Can being at home ever be a substitute for an actual live music experience? Lickd’s chief technology officer Alex Brims looks at the potential for immersive virtual experiences to complement the return of the live sector…
Like most music fans, 2020 wasn’t my favourite year. Watching every gig that I had tickets for get rescheduled again and again until finally landing in 2022, or just giving up and getting cancelled forever, it was a very disappointing time. Much worse than this was knowing that these musicians that have been one of my main sources of joy and inspiration were unable to get out and perform, unable to bring tables of merchandise to eager fans, unable to get paid.
Even as we optimistically look forward to a future of life returning to normal, we still have another year of no physical Glastonbury, no concerts in Hyde Park, and ongoing uncertainty. Until the safety of live events can be assured, we’ll have to keep on making do with getting our live music fix at home on a screen.
The sheer necessity of livestreaming had an immediate and pronounced effect in early and mid-2020, with the views of music streams on Twitch quadrupling in a few weeks, Google searches for “concert” being replaced with “virtual concert”, and start-ups offering livestream capabilities springing up all over the place.
There’s no denying that livestreams have taken off in a big way: from Dua Lipa’s huge Studio 2054 with an audience estimated to be around five million, to the series of in-game concerts held inside the phenomenally popular game Fortnite, right down to Sophie Ellis-Bextor’s Kitchen Disco sessions, we’ve had plenty of live-ish experiences from which to choose. But the experience is of course very different to an actual in-person concert or festival. Could being at home ever be a substitute for the actual live music experience?
So far, the majority of livestreams have simply been a case of watching a video from home, happy in the knowledge that you’re watching a performance happening live in real time. Social media and chat windows can give us an approximation of a shared experience, but it’s no substitute for the feeling of being in a crowd. There’s no movement involved, no possibility of wandering past a stage and hearing something incredible that’s completely new and unexpected, and no sing-a-longs (at least not in my house). There are many signs that this is changing, and the innovations now being released into the wild have the potential to dramatically change the way that we think about live performances.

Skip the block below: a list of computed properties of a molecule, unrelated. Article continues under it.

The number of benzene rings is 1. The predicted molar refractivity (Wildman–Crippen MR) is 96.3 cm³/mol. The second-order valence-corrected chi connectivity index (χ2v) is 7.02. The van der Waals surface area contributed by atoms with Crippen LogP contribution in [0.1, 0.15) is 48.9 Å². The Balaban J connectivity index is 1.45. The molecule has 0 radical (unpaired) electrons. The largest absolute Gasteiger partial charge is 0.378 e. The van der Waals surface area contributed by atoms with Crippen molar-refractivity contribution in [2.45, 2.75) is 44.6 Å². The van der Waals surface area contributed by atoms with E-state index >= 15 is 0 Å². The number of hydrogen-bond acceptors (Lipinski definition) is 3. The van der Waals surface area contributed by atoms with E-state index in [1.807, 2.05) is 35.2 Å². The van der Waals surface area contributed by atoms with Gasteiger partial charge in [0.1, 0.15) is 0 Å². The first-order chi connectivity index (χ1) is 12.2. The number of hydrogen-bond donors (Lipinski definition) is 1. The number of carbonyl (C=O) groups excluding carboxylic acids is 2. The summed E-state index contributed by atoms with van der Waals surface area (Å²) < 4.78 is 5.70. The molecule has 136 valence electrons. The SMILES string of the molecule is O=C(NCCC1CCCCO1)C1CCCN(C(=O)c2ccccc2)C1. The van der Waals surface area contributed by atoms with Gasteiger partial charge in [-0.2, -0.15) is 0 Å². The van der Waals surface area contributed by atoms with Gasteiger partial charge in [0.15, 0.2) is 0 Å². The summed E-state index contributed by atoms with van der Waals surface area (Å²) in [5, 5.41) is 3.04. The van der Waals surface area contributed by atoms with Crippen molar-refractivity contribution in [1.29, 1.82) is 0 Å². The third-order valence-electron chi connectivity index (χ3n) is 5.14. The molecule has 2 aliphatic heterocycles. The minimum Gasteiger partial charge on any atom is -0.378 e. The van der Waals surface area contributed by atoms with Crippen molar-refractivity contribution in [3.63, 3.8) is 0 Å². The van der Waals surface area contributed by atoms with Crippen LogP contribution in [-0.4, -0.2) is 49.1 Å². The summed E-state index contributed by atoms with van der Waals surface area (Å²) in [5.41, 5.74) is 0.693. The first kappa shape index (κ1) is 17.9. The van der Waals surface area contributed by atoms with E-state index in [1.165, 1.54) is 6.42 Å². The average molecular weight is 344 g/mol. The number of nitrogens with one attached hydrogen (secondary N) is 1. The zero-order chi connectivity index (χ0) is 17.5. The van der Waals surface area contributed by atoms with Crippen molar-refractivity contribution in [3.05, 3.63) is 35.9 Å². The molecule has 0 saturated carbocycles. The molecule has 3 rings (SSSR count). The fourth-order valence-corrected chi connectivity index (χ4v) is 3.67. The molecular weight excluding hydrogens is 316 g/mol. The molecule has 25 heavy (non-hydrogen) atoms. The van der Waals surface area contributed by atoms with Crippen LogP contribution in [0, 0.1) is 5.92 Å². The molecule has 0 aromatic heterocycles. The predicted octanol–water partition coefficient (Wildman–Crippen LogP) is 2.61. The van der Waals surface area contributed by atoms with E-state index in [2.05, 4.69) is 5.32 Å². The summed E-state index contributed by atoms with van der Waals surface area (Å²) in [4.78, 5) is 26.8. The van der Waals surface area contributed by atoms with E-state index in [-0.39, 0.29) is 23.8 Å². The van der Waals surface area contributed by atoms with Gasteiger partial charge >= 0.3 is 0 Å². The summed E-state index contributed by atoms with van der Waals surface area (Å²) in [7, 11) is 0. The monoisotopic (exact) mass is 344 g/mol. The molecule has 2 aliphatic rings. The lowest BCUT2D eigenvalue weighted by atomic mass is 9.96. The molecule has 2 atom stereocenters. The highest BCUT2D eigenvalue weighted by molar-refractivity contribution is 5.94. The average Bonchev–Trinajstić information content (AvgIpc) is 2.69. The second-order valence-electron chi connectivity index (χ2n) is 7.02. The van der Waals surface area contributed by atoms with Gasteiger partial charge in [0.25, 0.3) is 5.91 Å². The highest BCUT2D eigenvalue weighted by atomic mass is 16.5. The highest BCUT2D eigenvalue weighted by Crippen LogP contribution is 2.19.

Livestreams must become a memorable experience for the audience in order to thrive
Tobacco Dock recently launched a virtual offering of the large-scale club night, where the users are in control of videogame-style avatars and can make them dance, move around the dancefloor, or from room-to-room. Similar to Fortnite, but with the difference that it’s all taking place in a real venue, with the performers integrated into the CGI room. Coupled with the virtual reality systems from MelodyVR and Tidal’s collaboration with Oculus, there’s huge potential for these immersive experiences to grow with new innovations and give us fresh and exciting ways to participate in an event. Livestreams must become a memorable experience for the audience in order to thrive, and there’s still plenty of room here for new ideas and different ways of offering interaction.
There is of course the thorny issue of the artist getting paid for their livestreaming efforts. Superstars with dedicated fanbases will have no problem getting their fans to buy tickets for their livestream events (BTS made an incredible $20m from a single livestream), and while few acts will be able to achieve this, there are plenty of opportunities to earn well from a livestream. From exclusive (or bundled) merchandise and upsold VIP experiences, to subscription models for access to multiple shows and sponsorships.
At the start of this year Live Nation acquired a majority stake in ticketed livestream platform Veeps and promises to “facilitate enhanced engagement” and offer “intimate VIP experiences”. It’s an angle that American singer-songwriter Melissa Etheridge has had great success with, streaming 5 days a week from a newly-built studio in her garage. With about 1,000 subscribers paying $50 per month for access, this has not only given her the ability to connect further with her fanbase, but for the fans to build a community around her livestreams.
The pandemic and the resulting shutdowns caught us all off guard; neither the music nor tech industries were prepared for this sudden, total, shift in focus. It’s been a dark time for many, but the light at the end of the tunnel is growing ever brighter and we have new possibilities presenting themselves. Let’s make it work.